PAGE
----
Consultant outcome data – GP skit

Terence needs a bowel resection for cancer. This was found at colonoscopy as part of his company’s health insurance policy . His GP has referred him to Miss Emma Thomas, a colorectal surgeon at the local Trust. Terence has looked her up on the new NHS England ‘Consultant outcome data’ website. He has some concerns.


In the GP surgery 

Terence: “I looked her up. I’ve got some questions.”

GP: “Go ahead.”

“Right. I looked her up by name, and it said that her mortality rate was ‘OK’ – which I assume means acceptable, safe…”

transpidity base


“But when I clicked on the ‘source data’ it showed all the surgeons in the hospital, and Miss Thomas’s adjusted 90 day mortality rate (I think I understand that) was 8 or something… whereas some of the others were much lower, between 1 and 3. It made me think, I want to have my operation done by one of those.”

transpidity colleagues

“Right. Right. Well…”

“So can you re-refer me? I haven’t actually seen her yet.”

“It’s not that easy actually.”

“It is my choice isn’t it.”

“It is. Certainly. But let me explain… this data is helpful, but I think it’s the outliers you really have to look out for. And Miss Thomas is certainly not an outlier. She’s very good. And very nice to her patients.”

“But she’s had 4 deaths, based on 70 operations… while the best one in that group has had only 2, out of 90! I don’t want to be number 5. It’s obvious.”

“It may be that her colleagues have operated on less sick patients.”

“It’s adjusted isn’t it?”

“It is, you’re right. But those deaths, they are within the expected, or acceptable range.”

“Not to the ones who died, surely.”

“No. Sadly though, some deaths must be expected in patients with serious bowel problems. Sometimes they come to hospital as emergencies in a terrible state, with infections or obstruction, and they can be very frail…”

“So you think Miss Thomas has had more than her fair share of those?”

“I can’t say…”

“Or just a bad run of luck?”

“Well… who knows?”

“If you don’t mind I’d rather not be operated on by her until that run of luck has run its course.”

“Terence, this data.. I’m not sure if it’s really designed for such detailed scrutiny. The basic fact is, all the colorectal surgeons in that hospital are good…”

“Some are better than others though…”

“The more experienced ones, possibly…”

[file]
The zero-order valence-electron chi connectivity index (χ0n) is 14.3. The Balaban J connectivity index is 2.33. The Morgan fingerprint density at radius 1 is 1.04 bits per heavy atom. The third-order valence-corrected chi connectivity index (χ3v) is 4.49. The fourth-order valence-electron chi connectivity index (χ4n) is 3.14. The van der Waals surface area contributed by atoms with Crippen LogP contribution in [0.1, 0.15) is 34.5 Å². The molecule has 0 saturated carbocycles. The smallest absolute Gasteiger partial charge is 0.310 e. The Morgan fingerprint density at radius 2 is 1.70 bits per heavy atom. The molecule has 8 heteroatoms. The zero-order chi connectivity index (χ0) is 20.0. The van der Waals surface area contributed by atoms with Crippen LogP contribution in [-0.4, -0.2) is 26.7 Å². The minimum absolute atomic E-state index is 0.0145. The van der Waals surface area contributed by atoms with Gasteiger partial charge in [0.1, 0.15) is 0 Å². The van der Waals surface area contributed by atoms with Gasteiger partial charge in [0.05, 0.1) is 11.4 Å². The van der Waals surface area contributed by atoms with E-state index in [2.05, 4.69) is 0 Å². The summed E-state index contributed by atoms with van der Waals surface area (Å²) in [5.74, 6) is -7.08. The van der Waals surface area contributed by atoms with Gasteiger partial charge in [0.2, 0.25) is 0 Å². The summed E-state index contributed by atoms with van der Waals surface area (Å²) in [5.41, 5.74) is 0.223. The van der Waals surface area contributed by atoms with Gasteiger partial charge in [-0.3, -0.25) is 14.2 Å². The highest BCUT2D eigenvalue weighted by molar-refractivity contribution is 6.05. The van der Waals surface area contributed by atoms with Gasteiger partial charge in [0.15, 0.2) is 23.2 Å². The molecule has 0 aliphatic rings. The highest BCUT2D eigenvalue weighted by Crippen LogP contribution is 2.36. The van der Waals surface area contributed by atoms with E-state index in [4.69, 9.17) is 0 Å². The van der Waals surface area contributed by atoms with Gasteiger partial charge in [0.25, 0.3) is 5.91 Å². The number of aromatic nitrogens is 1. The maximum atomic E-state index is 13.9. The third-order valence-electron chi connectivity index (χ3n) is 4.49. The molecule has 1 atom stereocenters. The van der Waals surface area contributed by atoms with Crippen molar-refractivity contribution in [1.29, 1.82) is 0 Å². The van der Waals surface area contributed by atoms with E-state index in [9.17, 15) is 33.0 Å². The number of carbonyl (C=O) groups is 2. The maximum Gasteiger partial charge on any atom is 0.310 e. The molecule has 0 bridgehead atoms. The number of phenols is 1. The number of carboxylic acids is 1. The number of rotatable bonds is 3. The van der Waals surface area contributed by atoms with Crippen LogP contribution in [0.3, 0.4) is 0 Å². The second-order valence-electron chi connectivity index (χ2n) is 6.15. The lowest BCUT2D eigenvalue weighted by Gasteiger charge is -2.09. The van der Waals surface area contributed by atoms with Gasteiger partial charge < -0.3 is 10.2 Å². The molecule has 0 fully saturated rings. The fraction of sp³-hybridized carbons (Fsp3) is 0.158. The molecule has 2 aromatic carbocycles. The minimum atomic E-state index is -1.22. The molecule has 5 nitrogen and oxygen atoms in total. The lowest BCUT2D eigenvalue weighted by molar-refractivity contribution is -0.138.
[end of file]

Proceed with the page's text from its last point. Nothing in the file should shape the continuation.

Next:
“Is Miss Thomas new then?”

“She is the newest, but she’s been there for 18 months.”

“Still on her learning curve? So you are asking me to agree to being put on that learning curve?”

“No. She’s fully qualified.”

“The older ones must be better. It makes sense.”

“They are a team, they collaborate, advise each other. You will be cared for by the whole department. The hospital as a whole does very well when you look at the graph of all the Trusts in the area. You saw that?”

transpidity trust

“I did. It takes you to a secondary website, coloproc- something.”

“Exactly. Your ‘outcome’ will depend more on how the unit is run as a whole than your individual surgeon’s skill…”

“Really? You mean that?”

“I do. This isn’t eyewash.”

“But doctor… who would you want to do your operation? Or one of your parents?”

“I understand completely what you are saying Terence. I would instinctively go for the one with the lowest number, of course, but as a doctor, as someone who worked in surgical units as a trainee, I know that it’s often more about the general quality of care you receive. There are surgeons who are technically questionable, but there are lots of systems in place to identify those… and as I said, if one was an outlier on this website I would steer clear. But the mortality limit has been set for a reason here, and if your surgeon is below that limit then you should be confident that your treatment will be acceptable.”

“If not the best?”

“We can’t all have the best all the time.”

“Just average then?”

“Average is good, sometimes. Acceptable is… acceptable.”

“Average is average, surely. And below average is… ‘OK’”


“It’s what I must settle for.”

“I really…”

“I know. I’ve taken up enough of your time. Thank you.”





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